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Developmental toxicity testing for safety assessment: new approaches and technologies
KNUDSEN, T. B., R. J. KAVLOCK, G. P. DASTON, D. B. STEDMAN, M. HIXON, AND J. KIM. Developmental toxicity testing for safety assessment: new approaches and technologies. BIRTH DEFECTS RESEARCH PART B: DEVELOPMENTAL AND REPRODUCTIVE TOXICOLOGY. John Wiley & Sons, Inc, Hoboken, NJ, 92(5):413-420, (2011).
Different scenarios could be tested in a computer simulated system, assuming we build biologically-informed computer models that can be exercised with synthetic data and validated with real data, to predict when environmental disruption will lead to developmental phenotype in human embryos. To link pathway-level response with adverse outcome we need to know major components of the target ‘system’ in terms of key cells and molecules, the relevant interactions among components (network state relations), and the dynamic behavior of components as the system evolves to an endpoint. In the future, virtual tissue models may allow scientists to analyze a simulated embryo for responses across environmental and genetic conditions not practical experimentally, to predict outcomes for targeted testing and further evaluation.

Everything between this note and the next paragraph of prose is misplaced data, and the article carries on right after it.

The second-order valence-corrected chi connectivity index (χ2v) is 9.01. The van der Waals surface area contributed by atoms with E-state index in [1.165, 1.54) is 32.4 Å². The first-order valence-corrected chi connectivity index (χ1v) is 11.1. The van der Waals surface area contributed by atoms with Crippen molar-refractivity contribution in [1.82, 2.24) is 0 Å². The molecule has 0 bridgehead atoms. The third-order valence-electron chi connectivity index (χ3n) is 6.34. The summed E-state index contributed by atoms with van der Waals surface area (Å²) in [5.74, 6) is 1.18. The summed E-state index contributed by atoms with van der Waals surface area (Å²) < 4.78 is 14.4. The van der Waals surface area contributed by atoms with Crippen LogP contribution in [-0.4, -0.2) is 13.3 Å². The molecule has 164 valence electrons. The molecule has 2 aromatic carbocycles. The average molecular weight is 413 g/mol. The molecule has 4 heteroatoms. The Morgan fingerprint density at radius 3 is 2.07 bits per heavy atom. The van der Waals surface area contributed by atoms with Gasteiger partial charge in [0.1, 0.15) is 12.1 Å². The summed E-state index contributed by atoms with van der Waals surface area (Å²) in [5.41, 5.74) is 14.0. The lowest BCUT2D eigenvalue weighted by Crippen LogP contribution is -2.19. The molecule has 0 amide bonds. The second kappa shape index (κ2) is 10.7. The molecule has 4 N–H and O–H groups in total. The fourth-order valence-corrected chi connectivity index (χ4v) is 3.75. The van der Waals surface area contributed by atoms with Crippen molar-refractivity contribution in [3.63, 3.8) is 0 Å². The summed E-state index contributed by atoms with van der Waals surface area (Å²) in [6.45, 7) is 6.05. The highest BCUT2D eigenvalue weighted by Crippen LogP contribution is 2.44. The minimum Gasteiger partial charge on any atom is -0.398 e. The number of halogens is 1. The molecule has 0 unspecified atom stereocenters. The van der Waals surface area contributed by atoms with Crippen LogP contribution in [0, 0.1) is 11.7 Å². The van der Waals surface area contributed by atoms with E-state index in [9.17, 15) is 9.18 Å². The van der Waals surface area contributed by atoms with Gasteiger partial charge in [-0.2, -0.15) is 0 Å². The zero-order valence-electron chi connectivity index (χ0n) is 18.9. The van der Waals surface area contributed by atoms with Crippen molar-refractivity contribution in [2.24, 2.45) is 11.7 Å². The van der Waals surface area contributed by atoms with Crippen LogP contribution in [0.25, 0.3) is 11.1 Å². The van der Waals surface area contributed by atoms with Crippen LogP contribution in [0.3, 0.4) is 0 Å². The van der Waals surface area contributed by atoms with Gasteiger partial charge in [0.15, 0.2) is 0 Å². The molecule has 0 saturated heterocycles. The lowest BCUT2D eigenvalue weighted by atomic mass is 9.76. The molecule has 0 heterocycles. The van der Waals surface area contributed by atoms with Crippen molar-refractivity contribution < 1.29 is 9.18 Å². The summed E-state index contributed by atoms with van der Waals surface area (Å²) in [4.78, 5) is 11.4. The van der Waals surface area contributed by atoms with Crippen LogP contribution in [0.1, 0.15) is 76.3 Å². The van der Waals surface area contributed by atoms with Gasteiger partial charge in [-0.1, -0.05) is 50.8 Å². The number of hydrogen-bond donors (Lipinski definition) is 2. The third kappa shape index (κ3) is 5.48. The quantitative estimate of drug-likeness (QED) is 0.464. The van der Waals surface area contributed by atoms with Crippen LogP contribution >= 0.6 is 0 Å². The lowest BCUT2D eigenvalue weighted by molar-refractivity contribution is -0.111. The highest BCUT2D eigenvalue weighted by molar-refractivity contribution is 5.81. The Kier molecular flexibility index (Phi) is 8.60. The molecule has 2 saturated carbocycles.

The ILSI Health and Environmental Sciences Institute's Developmental and Reproductive Toxicology Technical Committee held a 2-day workshop entitled "Developmental Toxicology-New Directions" in April 2009. The fourth session of this workshop focused on new approaches and technologies for the assessment of developmental toxicology. This session provided an overview of the application of genomics technologies for developmental safety assessment, the use of mouse embryonic stem cells to capture data on developmental toxicity pathways, dynamical cell imaging of zebrafish embryos, the use of computation models of development pathways and systems, and finally, high-throughput in vitro approaches being utilized by the EPA ToxCast program. Issues discussed include the challenges of anchoring in vitro predictions to relevant in vivo endpoints and the need to validate pathway-based predictions with targeted studies in whole animals. Currently, there are 10,000 to 30,000 chemicals in world-wide commerce in need of hazard data for assessing potential health risks. The traditional animal study designs for assessing developmental toxicity cannot accommodate the evaluation of this large number of chemicals, requiring that alternative technologies be utilized. Though a daunting task, technologies are being developed and utilized to make that goal reachable.